UK still number one for equity income, study shows
Global funds have grown in popularity among investors seeking an earnings stream, but FE Trustnet research suggests they would be better off looking closer to home.
IMA UK Equity Income offers higher yields and more FE Alpha Managers and five FE crown-rated funds than its global rivals, according to FE Trustnet
There is a growing industry buzz around dividends being offered abroad, but data from FE Analytics
shows there are 12 funds in the UK Equity Income sector that offer a yield over 5.81 per cent – the highest on offer in IMA Global Equity Income.
There are also 24 funds in the sector with an FE Alpha Manager and nine funds with five FE crowns.
In contrast there are only two funds in the IMA Global Equity Income sector with that rating and only one run by at least one FE Alpha Manager – Newton Global Higher Income
, headed up by James Harries
and Robert Hay
The biggest problem the global sector has when it comes to returns is the relatively short track record of its funds.
Only four have a 10-year record and the best performer – Standard Life Global Equity Income
– wouldn’t make it into the top quartile in the UK Equity Income sector, which contains 103 funds.
The fund has returned 84.96 per cent over the last decade at a yield of just 0.94 per cent, while the best performer in the UK sector is Invesco Perpetual High Income
, which has returned 136.76 per cent with a yield of 3.84 per cent.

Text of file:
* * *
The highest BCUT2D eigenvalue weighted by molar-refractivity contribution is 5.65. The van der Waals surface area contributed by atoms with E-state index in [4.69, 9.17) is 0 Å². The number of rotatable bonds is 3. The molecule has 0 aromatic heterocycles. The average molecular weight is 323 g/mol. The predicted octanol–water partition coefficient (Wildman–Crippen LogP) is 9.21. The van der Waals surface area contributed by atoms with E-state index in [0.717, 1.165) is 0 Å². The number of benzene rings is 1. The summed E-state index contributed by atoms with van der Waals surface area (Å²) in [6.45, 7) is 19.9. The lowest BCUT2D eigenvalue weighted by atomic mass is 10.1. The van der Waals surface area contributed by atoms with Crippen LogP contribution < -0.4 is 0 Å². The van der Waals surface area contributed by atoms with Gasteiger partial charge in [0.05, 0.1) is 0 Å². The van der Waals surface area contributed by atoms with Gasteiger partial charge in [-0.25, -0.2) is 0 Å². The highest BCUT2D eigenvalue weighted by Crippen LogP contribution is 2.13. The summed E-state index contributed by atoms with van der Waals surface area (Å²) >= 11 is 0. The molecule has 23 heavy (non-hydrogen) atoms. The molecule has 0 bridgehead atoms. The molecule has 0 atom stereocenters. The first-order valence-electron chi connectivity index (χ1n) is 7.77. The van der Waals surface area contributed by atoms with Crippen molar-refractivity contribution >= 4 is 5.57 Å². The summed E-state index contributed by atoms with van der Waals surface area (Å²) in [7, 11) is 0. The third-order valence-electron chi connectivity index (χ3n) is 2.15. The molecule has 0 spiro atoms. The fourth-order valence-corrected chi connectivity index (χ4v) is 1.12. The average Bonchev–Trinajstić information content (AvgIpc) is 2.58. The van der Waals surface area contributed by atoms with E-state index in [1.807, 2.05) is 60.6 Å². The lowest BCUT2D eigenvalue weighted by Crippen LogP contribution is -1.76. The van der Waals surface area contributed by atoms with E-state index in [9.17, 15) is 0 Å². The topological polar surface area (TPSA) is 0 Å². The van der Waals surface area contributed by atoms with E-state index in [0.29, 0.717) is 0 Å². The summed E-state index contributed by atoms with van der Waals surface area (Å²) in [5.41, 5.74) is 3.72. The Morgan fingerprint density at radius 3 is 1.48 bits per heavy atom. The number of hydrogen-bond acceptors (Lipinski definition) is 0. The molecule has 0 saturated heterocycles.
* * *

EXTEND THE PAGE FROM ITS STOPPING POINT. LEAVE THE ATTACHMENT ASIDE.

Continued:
Performance of funds over 10-yrs
Source: FE Analytics
The gap between UK and US funds is even starker; in the IMA North America sector there is only one fund with a yield of more than 4 per cent, which is Neptune US Income.
There are 44 funds in the IMA UK Equity Income sector that pay out more.
Fidelity manager Dan Roberts told FE Trustnet
last month that yields were rising in numerous geographical reasons, including Japan.
However, the best yield on offer in the IMA Japan sector is just 2.95 per cent.
In the IMA Global Emerging Markets sector, UBS Emerging Markets
offers a yield of 5.6 per cent, but every other fund offers less than 3 per cent.
There are, however, some European funds with good dividends on offer, although investors would obviously have to be happy to take on the extra risk associated with the continent right now.
Six funds in the IMA Europe ex UK sector offer yields of more than five per cent, the highest of which comes from the Ignis Argonaut European Income
fund, which pays out 6.1 per cent.
One issue facing investors looking for income outside the UK is whether the growing culture of paying dividends abroad will last.
, manager of the Premier UK Strategic Growth
fund, told FE Trustnet recently
that dividends will quickly dry up when the economic circumstances change.
"Companies tell you what you want to hear but when things get tough you will start to see problems," he claimed.
However, AWD Chase de Vere’s Patrick Connolly isn’t convinced.
He said: "The reality is we don’t know what will happen over the course of time and if dividends are cut there’s nothing to stop you changing your holdings then."
Connolly suggests the attraction of global income funds isn’t the yields in themselves but the diversification they offer.
"The top-10 UK yielders in the UK give 50 per cent of the yields, so if you only buy UK equity income funds you’ll be doubling-up your exposure. By going global you get diversity," he finished.